East Belfast’s skyline is dominated by the Samson and Goliath cranes which tower above the Harland & Wolff shipyard. The shipyard is the city’s proudest international asset – the ill-fated Titanic was built here – and is said to possess the largest dry dock in the world: over 600m long and 100m wide. Unfortunately, the area is very security-conscious and access is impossible without making a formal application.
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East Belfast is trying hard to draw interest to its few attractions: there are notable murals at Freedom Corner near the beginning of the Newtownards Road, and the area does have some well-known scions. The theologian and author of the Narnia chronicles, C.S. Lewis, was born in Dundela Villas, and there’s a plaque commemorating him at Dundela Flats, which stand on the site where the house once stood, off Dundela. Another plaque on Burren Way in the Cregagh estate commemorates the childhood home of the late footballer George Best. And Van Morrison fans might get a thrill from seeking out his birthplace, a private house (with no public access) at 125 Hyndford St, off Beersbridge Road, and the many streets that feature in his songs (Cyprus Avenue, Castlereagh Road and others).
Maradona good, Pele better, George Best (popular Belfast sporting adage).
Born in East Belfast in 1946, George Best became (and remains to this day) Northern Ireland’s most celebrated footballer. Rejected by local clubs, he was signed by Manchester United, then as now England’s glamour team. Making his debut aged 17, Best starred in the 1964-65 and 1966-67 Championship-winning teams, cementing his reputation as a dazzling, jinking and goal-scoring winger. His good looks, long hair, gift of the gab and love of the high life also led to his acquisition of the sobriquet “the fifth Beatle”. Further fame was assured when United beat Benfica 4–1 in the 1967 European Cup Final, Best scoring one of the goals and running the Portuguese team’s defence so ragged before a vast televised audience that his award of European Footballer of the Year was a foregone conclusion.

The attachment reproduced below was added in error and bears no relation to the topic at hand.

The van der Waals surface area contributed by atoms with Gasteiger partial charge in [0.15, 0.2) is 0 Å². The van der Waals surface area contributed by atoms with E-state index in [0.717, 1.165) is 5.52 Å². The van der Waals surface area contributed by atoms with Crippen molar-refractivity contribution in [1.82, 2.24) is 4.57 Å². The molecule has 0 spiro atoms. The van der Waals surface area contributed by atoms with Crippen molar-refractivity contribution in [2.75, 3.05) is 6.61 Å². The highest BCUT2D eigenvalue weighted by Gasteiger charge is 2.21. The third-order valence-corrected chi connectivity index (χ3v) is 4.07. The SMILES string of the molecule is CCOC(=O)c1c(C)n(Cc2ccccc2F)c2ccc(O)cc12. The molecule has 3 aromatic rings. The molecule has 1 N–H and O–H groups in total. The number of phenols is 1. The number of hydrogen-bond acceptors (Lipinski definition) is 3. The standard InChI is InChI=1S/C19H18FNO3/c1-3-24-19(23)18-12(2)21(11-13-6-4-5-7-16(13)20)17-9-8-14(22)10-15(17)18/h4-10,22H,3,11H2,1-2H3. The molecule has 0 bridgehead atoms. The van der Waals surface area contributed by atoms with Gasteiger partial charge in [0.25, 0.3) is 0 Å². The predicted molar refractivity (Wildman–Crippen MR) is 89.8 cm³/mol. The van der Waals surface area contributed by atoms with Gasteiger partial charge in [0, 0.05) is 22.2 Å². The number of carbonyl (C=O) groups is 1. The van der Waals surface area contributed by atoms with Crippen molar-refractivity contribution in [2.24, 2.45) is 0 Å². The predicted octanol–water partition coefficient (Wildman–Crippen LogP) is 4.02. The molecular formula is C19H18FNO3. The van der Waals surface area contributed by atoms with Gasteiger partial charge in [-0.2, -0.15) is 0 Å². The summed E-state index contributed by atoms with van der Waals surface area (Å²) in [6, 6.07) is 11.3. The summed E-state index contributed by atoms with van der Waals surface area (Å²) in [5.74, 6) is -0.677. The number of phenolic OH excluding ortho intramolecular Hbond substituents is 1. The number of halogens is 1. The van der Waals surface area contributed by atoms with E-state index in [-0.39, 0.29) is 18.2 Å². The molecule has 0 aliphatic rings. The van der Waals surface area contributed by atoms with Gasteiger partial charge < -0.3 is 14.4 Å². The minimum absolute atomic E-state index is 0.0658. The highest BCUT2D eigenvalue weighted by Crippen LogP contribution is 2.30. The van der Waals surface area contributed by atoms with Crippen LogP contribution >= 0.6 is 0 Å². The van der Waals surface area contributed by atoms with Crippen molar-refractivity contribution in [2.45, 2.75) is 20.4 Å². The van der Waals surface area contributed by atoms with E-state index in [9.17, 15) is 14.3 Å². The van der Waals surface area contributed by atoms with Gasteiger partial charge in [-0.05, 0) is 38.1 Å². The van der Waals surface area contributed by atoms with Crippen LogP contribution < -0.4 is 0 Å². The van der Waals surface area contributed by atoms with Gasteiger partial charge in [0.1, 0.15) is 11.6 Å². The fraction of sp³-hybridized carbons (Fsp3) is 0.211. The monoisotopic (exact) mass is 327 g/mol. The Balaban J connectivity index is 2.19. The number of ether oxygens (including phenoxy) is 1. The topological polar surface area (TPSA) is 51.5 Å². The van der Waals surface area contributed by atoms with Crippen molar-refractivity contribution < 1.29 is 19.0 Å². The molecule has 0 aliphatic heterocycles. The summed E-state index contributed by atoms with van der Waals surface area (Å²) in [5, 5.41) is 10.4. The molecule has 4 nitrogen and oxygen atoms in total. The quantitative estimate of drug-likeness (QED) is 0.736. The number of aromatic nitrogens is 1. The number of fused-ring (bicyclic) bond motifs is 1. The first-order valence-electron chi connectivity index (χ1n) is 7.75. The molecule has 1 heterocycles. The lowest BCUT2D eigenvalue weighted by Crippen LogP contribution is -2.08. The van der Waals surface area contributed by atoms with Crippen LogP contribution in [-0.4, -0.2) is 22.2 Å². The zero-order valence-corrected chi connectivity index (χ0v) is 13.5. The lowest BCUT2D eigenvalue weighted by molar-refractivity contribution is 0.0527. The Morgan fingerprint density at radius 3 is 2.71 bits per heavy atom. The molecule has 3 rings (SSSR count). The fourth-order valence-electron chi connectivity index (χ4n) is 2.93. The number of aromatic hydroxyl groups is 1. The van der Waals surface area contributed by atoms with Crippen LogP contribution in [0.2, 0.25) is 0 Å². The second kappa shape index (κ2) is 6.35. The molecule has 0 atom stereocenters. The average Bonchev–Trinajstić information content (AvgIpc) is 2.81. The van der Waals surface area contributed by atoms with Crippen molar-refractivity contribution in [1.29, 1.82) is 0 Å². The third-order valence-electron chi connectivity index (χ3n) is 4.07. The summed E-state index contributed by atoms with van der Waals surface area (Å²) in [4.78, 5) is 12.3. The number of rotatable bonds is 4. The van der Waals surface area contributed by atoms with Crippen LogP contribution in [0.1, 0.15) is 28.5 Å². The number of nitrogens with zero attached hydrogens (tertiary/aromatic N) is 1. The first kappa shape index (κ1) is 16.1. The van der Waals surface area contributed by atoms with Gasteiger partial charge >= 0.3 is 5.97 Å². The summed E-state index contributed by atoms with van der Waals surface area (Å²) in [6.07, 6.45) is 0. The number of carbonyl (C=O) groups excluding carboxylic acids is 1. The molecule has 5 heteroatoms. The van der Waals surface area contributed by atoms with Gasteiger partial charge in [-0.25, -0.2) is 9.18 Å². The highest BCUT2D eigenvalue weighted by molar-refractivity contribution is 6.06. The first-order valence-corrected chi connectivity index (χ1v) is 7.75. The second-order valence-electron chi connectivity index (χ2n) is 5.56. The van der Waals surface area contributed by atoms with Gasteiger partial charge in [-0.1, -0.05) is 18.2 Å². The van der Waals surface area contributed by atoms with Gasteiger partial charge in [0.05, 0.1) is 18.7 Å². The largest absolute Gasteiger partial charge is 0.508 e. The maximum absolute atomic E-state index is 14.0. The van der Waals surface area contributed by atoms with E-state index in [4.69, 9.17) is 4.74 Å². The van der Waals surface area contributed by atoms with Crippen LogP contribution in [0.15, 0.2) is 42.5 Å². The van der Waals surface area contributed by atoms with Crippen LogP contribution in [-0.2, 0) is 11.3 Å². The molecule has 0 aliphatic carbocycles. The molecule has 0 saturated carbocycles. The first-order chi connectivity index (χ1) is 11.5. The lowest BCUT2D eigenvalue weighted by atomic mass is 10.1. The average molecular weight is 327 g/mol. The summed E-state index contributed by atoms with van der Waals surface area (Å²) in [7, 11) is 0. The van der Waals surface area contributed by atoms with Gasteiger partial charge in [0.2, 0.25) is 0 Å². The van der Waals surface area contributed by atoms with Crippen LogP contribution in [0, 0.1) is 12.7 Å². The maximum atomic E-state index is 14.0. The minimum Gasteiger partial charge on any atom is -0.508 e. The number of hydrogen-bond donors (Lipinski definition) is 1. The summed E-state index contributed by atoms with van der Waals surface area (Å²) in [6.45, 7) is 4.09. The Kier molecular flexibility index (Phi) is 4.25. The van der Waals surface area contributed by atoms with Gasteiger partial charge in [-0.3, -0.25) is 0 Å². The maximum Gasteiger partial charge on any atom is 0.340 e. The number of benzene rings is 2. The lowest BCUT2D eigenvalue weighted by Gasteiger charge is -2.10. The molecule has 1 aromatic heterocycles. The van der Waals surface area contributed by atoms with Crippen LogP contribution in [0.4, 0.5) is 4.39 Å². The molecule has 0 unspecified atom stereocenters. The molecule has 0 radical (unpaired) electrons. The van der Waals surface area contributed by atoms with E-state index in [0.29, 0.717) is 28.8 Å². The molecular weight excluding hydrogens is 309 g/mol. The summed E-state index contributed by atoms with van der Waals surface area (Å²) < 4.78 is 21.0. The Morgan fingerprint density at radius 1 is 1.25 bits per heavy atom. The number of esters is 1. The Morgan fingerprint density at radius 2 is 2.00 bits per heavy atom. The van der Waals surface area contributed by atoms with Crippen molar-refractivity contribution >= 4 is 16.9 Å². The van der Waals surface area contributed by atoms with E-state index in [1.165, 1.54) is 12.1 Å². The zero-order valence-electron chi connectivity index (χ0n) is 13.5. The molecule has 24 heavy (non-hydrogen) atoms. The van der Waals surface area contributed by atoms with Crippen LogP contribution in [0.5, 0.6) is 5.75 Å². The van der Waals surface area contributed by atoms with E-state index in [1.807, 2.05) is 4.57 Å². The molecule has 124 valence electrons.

The latter half of the 1960s saw Best’s celebrity lifestyle (by then he owned nightclubs and boutiques and had dated at least one Miss World) consumed by gambling, alcoholism and chasing women. He walked out of United in 1974, and after that his footballing career declined rapidly, taking in spells in the US and Australia. Alcohol addiction led to a stint in prison in 1984, after which Best was found guilty of drunk driving and assaulting a police officer. By 2002 his health was so poor that he underwent a liver transplant, but continued to drink after its success and eventually succumbed to multiple organ failure in November 2005.
Some 100,000 mourners lined the streets of Belfast as Best’s coffin travelled to his funeral service at Stormont. Belfast City Airport was subsequently renamed in his honour and, in 2006, the Ulster Bank issued one million £5 notes bearing his picture – the entire issue was rapidly snapped up for keepsakes. The great sadness of Best’s football career was that, despite 37 caps for Northern Ireland, he never appeared in a major international competition such as the World Cup) but he inspired a host of young footballers and, indeed, numerous jokes, not least his own oft-quoted remark: “I spent a lot of my money on booze, birds and fast cars. The rest I just squandered.”
Four miles east of the centre, off the Newtownards Road, is Stormont, the home of the Northern Ireland Parliament until the introduction of direct rule in 1972, and now housing the Assembly created by the 1998 Good Friday Agreement. You can’t visit the house itself, unless invited by an Assembly member, but it’s an impressive sight, a great, White Neoclassical mansion crowning a rise in the middle of a park (with adjacent cricket field) at the end of a magnificent long, straight drive. You can wander freely in the grounds, a popular place for a walk. Also here, though obviously not open to the public, is Stormont Castle, the office of the British Secretary of State for Northern Ireland.